Alana Chin

Alana Chin



I study intestinal development using the mouse as a model. The intestine is responsible for absorbing nutrients in the food we eat. Lining the intestine are millions of finger-like projections called villi that greatly enhance the surface area of the intestine. But we don’t always have villi. During development, the embryonic intestine is a flat tube without villi. Then after a certain point of growth, the intestine gets bigger and the flat tube remodels and makes the villus projections. I study this process of villus formation because we don’t really know how this happens. I'm trying to figure out what genes are important for this process and how the cells move and grow in a way that makes villi.


I love thinking about developmental biology because it's amazing to think that just one gene can have a huge impact on a whole organism. In order for a body to grow and organize in the same exact way every time, where nothing goes wrong, a ton of complex processes have to happen correctly. And when one little thing is off, the whole thing could fail and not develop. I love my project because it is fascinating that messing up just one gene pathway can mess up the entire organ.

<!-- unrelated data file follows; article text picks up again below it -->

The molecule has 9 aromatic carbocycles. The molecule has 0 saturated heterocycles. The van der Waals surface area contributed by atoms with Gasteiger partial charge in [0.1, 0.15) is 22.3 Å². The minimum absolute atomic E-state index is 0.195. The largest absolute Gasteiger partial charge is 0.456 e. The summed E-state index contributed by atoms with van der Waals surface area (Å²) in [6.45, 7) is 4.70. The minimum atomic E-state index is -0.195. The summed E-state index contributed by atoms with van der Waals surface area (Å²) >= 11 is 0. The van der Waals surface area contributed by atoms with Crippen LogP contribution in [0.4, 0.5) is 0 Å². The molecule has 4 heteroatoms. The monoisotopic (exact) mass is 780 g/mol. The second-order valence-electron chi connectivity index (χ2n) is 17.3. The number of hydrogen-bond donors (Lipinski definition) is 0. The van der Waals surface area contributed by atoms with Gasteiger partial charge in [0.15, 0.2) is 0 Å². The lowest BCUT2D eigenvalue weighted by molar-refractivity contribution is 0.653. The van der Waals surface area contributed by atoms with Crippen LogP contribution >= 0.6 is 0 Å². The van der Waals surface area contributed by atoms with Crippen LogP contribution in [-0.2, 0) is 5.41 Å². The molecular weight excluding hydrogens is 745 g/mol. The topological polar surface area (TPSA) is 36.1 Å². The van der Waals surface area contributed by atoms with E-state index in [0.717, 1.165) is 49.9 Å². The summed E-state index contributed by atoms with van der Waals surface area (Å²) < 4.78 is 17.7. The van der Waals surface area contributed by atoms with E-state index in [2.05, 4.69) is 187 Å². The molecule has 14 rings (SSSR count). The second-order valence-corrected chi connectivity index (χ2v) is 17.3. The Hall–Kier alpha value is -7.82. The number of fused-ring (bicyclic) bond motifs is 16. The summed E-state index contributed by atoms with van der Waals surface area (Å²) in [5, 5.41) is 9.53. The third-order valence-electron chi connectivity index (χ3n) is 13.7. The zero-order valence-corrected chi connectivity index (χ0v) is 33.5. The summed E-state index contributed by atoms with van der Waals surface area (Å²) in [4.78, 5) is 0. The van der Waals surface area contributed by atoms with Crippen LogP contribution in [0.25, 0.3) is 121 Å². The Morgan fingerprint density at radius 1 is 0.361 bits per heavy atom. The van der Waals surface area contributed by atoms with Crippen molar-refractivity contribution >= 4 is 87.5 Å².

The thing that excites me the most is thinking about how a seemingly small or singular thing can have a huge impact on something greater. Just like how one gene can disrupt the development of a whole organ, one person can have a huge impact on a group or a society. And that's what I try to do. In some way, whether it’s through a small interaction with one person or through a big project with a team, I hope to make an impact on something larger.


UM was the best place for me to carry out my career goals because it allowed me to do what I wanted. I didn't know exactly what type of science or research I wanted to study, but because UM has a ridiculously huge amount of research, and all very very high quality research, I had the opportunity to explore anything I wanted. And when I found something super cool, the people were so supportive and excited too. I also really appreciate that UM has been incredibly supportive of me exploring my interests outside of research. In addition to playing with cool organs, I get to work with DFB, student organizations, and within the department and graduate school.